U.S. gas: Warm-weather forecasts spur rise in natural gas futures

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Natural gas futures settled higher Tuesday after forecasts called for warmer weather in the U.S. in the coming weeks, boosting expectations for higher demand.

Natural gas for August delivery settled up 5.2 cents, or 1.2%, to $4.363 a million British thermal units on the New York Mercantile Exchange.

Fresh buyers entered the market following Friday's decline of 1.4%, as forecasts called for warmer-than-normal weather in the U.S. over the next several weeks. That prompted traders to place bets that gas demand would rise to meet cooling needs.

"The weather is what we're keying on from a trader's perspective," said Larry Young, president of Covenant Trading LLC in Chicago. "This time of year that is what's really key."

Forecaster MDA Earthsat called for warmer-than-usual temperatures in Texas and the Midwest over the next six to 10 days. The heat will eventually move eastward to the Northeast and mid-Atlantic, the group said. Its 11-to-15-day forecast sees a "warm pattern overall" across the U.S.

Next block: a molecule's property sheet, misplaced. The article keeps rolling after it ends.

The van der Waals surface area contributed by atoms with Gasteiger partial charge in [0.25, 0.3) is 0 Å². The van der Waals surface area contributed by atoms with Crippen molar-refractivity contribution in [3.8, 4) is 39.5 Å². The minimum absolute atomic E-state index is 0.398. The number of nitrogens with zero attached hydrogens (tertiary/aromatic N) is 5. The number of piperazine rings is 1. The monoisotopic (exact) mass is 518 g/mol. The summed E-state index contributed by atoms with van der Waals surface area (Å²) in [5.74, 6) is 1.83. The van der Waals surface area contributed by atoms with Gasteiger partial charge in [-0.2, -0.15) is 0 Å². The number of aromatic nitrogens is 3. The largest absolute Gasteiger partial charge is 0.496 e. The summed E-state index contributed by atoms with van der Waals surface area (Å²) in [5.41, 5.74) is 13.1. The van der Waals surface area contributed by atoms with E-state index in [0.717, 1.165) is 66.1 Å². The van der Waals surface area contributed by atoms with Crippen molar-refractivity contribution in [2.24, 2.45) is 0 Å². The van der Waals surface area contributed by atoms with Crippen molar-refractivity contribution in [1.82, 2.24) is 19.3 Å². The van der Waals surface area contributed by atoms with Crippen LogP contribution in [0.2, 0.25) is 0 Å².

Commodity Weather Group also sees above-average temperatures across the South and parts of the Central U.S. over the next 11 to 15 days.

Warmer temperatures often spur natural gas buying, particularly in the summer, as homes and businesses turn up their air conditioners, prompting more electricity-driven natural gas demand.

U.S. gas supplies, however, remain "adequate," said Ed Kennedy, senior vice president of energy trading at INTL Hencorp Futures in Miami, Fla. High supply levels have kept natural gas prices trading under $5 per million British thermal units for almost a year.

"We're looking a bit deeper out there and seeing a good supply-and-demand balance for the next couple of weeks," said Pax Saunders, analyst at Gelber & Associates in Houston.

Natural gas futures briefly dipped into negative territory midway through the session Tuesday, which several traders attributed to profit-taking following a steep run in morning trading. The front-month contract hit an intraday high of $4.411 a million British thermal units before pulling back.

Futures have seesawed for the last four sessions, swinging in a tight range between $4.20 and $4.40 a million British thermal units. A smaller-than-expected build in weekly U.S. inventories reported last week gave prices some momentum, but traders pared those gains Friday. That decline helped inspire buying Tuesday following the three-day weekend in the U.S., as traders looked to enter the market at lower prices.



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